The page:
Big chain stores are often so ubiquitous and popular that they seem like they’ve just been around forever, always in their current corporate form.
But a surprising number of the big chains you know and frequent actually started quite small, humbly even, and several of them — like Aldi — in other countries. Here are six big chains that have very small, frugal beginnings.
In 1883, when Barney Kroger put everything he had, $372, into opening one single grocery store in Cincinnati, he probably had no idea that nearly 140 years later there would be more than 2,700 of his grocery stores successfully reaching customers all over the U.S.
According to Kroger‘s website, its founder had a simple motto: “Be particular. Never sell anything you would not want yourself.” And that motto clearly paid off.
Walgreens is a go-to pharmacy/drugstore for many people when it comes to medication, cosmetics and other household needs. This institution not only seems to have been around forever, but its humble origins date back to 1901, when a man named Charles R. Walgreen opened his first pharmacy in a 50×20 foot shop in Dixon, Illinois.
According to the company’s website, Walgreen had lost a part of one of his fingers in an accident, which derailed his athletic career and pushed him toward another way to make money. His company’s success speaks for itself.
Though Nordstrom may seem like a quintessentially American retailer, its roots go back to Sweden. Its founder, John W. Nordstrom, emigrated from Sweden at age 16 to the United States in 1887, speaking no English and with $5 to his name, according to the company website.
After laboring in mines and logging camps, he made his way toward Alaska in search of gold. He was successful, earning $13,000 as a result of his stake. A while after that, a man named Carl F. Wallin asked him to join forces and open a store, called Wallin & Nordstrom, in Seattle. Years later, when Wallin retired, he sold his shares to Nordstrom’s sons, thus the company eventually reflected only Nordstrom’s name.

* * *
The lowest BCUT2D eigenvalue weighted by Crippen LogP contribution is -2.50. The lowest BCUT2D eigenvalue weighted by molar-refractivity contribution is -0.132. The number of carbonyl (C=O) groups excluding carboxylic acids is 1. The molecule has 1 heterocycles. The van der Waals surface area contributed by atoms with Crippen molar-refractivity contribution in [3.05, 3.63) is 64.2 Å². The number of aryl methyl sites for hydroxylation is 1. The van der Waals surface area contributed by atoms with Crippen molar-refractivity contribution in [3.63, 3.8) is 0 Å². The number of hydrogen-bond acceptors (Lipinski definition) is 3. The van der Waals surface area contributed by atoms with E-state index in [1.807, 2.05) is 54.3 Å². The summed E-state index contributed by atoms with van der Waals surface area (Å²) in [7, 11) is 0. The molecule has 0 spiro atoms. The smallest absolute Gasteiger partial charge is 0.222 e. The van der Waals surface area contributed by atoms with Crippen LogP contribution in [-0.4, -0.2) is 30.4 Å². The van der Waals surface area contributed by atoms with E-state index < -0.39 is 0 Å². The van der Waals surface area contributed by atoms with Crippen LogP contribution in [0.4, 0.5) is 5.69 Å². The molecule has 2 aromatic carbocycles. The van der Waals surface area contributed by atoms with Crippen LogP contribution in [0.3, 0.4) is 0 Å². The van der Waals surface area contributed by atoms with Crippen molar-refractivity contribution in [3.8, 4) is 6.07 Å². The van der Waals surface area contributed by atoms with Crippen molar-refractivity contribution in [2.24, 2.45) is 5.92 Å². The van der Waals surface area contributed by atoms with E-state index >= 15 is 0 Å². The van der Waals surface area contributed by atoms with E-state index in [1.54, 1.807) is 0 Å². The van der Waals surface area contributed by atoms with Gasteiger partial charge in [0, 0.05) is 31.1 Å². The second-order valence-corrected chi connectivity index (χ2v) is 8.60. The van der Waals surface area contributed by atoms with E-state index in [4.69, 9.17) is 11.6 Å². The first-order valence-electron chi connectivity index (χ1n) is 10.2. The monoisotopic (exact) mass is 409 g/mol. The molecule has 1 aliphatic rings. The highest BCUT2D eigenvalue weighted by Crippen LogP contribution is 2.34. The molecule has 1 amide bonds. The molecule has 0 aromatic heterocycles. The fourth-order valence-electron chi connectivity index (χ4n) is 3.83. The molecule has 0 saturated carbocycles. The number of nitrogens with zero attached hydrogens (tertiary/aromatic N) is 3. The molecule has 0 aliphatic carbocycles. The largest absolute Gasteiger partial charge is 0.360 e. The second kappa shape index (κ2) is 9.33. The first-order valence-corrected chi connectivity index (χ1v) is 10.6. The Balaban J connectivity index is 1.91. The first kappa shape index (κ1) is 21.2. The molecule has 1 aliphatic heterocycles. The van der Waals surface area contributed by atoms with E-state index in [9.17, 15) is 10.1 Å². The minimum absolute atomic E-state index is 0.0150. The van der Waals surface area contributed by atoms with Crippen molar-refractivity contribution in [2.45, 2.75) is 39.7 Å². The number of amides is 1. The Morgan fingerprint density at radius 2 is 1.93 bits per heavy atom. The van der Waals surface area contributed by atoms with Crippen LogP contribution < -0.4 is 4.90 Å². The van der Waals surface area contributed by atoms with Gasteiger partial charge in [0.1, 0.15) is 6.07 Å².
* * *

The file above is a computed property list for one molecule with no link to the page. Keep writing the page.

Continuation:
The company is worth $3.78 billion today, according to Macrotrends.
Aldi is another well-known American company that actually has humble, international origins. Aldi — short for Albrecht Discount — was first opened in Essen, Germany, by Anna Albrecht in 1913, according to Business Insider.
Anna’s sons, Karl and Theo Albrecht, officially expanded and established the Aldi brand in 1946 after World War II, according to CNBC. Both brothers were enlisted to fight for Nazi Germany during World War II, in fact, but survived the war and went on to live peaceful lives as grocers.
They made a name for their frugal approach, and refusal to advertise. The first American Aldi opened in Iowa in 1976, and there are now more than 2,000 stores over 36 states.
The convenience store you know as 7-Eleven began in 1927 in Texas, but not with one in every urban neighborhood. A man named Jefferson Green, known as “Uncle Johnny,” ran an ice house, and started selling staple items he noticed customers needed, such as milk, bread and eggs, according to the company website.
He figured out that if he sold these goods on Sundays, when major grocery stores were closed, he’d build a following. Eventually he changed his store’s name to “Tote’m” (referring to how customers toted away their goods). In 1946, the store changed its name to 7-Eleven, which referred to the store hours, from 7 a.m. to 11 p.m. seven days per week.
Later, in the 1960s, company President John P. Thompson expanded operations, kept some locations open 24 hours a day, and started franchising out its stores. Now 7-Elevens can be found in 18 countries, including Canada, Mexico, Japan, Thailand, South Korea, Taiwan, China, the Philippines, Singapore, Malaysia, Vietnam, Cambodia, Australia, Norway, Sweden and Denmark.
There really was a Colonel Sanders, (an honorary title given to him by the Kentucky governor), a man named Harland Sanders, born in Henryville, Indiana in 1890, according to the company’s website.
A steamboat pilot, railroad fireman and farmer, it wasn’t until 1939 that he became a professional chef, and would gain the skills to develop the “11 herbs and spices” that make up the Kentucky Fried Chicken recipe.
The first KFC franchise was opened in 1952 in Utah. After some setbacks, he and his wife set about building the franchises, and by 1963 there were more than 600 restaurants selling Kentucky Fried Chicken. He eventually sold his own stake in the company to a venture capitalist for $2 million (about $15 million in today’s dollars) and the rest is history.
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